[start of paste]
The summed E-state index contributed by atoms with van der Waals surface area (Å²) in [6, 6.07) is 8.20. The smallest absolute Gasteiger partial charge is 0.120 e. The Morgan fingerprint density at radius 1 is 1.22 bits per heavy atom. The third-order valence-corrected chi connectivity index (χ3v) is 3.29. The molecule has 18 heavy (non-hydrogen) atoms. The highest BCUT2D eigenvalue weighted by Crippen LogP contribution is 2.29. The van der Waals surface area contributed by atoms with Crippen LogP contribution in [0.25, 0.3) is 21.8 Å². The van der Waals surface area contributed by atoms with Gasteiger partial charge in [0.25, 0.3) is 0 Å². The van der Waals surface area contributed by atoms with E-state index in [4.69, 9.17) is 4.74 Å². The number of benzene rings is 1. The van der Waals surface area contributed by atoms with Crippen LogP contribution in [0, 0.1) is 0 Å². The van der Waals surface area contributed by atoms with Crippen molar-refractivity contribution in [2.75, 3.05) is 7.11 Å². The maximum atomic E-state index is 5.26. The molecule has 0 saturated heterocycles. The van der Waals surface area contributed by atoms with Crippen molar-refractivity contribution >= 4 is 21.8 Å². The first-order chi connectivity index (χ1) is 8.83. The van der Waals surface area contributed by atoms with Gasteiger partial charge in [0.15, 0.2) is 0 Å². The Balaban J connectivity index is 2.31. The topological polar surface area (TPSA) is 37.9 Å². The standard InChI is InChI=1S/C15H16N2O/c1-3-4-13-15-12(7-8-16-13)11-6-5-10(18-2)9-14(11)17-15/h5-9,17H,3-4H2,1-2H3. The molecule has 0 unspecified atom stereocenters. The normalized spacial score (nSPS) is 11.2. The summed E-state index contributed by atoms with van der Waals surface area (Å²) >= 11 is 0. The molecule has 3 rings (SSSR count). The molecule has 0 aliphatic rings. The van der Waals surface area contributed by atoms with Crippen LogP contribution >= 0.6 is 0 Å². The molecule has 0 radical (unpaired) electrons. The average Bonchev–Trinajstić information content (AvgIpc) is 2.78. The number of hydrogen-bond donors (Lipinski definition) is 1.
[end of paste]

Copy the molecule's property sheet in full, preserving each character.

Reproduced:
The summed E-state index contributed by atoms with van der Waals surface area (Å²) in [6, 6.07) is 8.20. The smallest absolute Gasteiger partial charge is 0.120 e. The Morgan fingerprint density at radius 1 is 1.22 bits per heavy atom. The third-order valence-corrected chi connectivity index (χ3v) is 3.29. The molecule has 18 heavy (non-hydrogen) atoms. The highest BCUT2D eigenvalue weighted by Crippen LogP contribution is 2.29. The van der Waals surface area contributed by atoms with Crippen LogP contribution in [0.25, 0.3) is 21.8 Å². The van der Waals surface area contributed by atoms with Gasteiger partial charge in [0.25, 0.3) is 0 Å². The van der Waals surface area contributed by atoms with E-state index in [4.69, 9.17) is 4.74 Å². The number of benzene rings is 1. The van der Waals surface area contributed by atoms with Crippen LogP contribution in [0, 0.1) is 0 Å². The van der Waals surface area contributed by atoms with Crippen molar-refractivity contribution in [2.75, 3.05) is 7.11 Å². The maximum atomic E-state index is 5.26. The molecule has 0 saturated heterocycles. The van der Waals surface area contributed by atoms with Crippen molar-refractivity contribution >= 4 is 21.8 Å². The first-order chi connectivity index (χ1) is 8.83. The van der Waals surface area contributed by atoms with Gasteiger partial charge in [0.15, 0.2) is 0 Å². The Balaban J connectivity index is 2.31. The topological polar surface area (TPSA) is 37.9 Å². The standard InChI is InChI=1S/C15H16N2O/c1-3-4-13-15-12(7-8-16-13)11-6-5-10(18-2)9-14(11)17-15/h5-9,17H,3-4H2,1-2H3. The molecule has 0 unspecified atom stereocenters. The normalized spacial score (nSPS) is 11.2. The summed E-state index contributed by atoms with van der Waals surface area (Å²) >= 11 is 0. The molecule has 3 rings (SSSR count). The molecule has 0 aliphatic rings. The van der Waals surface area contributed by atoms with Crippen LogP contribution >= 0.6 is 0 Å². The molecule has 0 radical (unpaired) electrons. The average Bonchev–Trinajstić information content (AvgIpc) is 2.78. The number of hydrogen-bond donors (Lipinski definition) is 1.